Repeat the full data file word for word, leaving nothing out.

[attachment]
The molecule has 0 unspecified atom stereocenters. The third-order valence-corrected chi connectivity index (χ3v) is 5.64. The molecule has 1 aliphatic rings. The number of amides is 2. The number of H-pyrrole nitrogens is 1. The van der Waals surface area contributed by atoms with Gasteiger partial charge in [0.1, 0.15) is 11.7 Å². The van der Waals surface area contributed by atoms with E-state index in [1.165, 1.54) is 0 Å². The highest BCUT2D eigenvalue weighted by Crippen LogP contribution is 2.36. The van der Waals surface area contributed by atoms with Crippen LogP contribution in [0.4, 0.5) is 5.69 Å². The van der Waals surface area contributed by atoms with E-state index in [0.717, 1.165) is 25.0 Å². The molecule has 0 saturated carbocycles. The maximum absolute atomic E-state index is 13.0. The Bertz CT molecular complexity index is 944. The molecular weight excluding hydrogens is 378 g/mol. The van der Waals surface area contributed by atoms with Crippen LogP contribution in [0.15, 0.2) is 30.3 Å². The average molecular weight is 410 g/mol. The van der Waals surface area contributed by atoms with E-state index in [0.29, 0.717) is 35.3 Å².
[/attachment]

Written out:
The molecule has 0 unspecified atom stereocenters. The third-order valence-corrected chi connectivity index (χ3v) is 5.64. The molecule has 1 aliphatic rings. The number of amides is 2. The number of H-pyrrole nitrogens is 1. The van der Waals surface area contributed by atoms with Gasteiger partial charge in [0.1, 0.15) is 11.7 Å². The van der Waals surface area contributed by atoms with E-state index in [1.165, 1.54) is 0 Å². The highest BCUT2D eigenvalue weighted by Crippen LogP contribution is 2.36. The van der Waals surface area contributed by atoms with Crippen LogP contribution in [0.4, 0.5) is 5.69 Å². The van der Waals surface area contributed by atoms with E-state index in [0.717, 1.165) is 25.0 Å². The molecule has 0 saturated carbocycles. The maximum absolute atomic E-state index is 13.0. The Bertz CT molecular complexity index is 944. The molecular weight excluding hydrogens is 378 g/mol. The van der Waals surface area contributed by atoms with Crippen LogP contribution in [0.15, 0.2) is 30.3 Å². The average molecular weight is 410 g/mol. The van der Waals surface area contributed by atoms with E-state index in [0.29, 0.717) is 35.3 Å².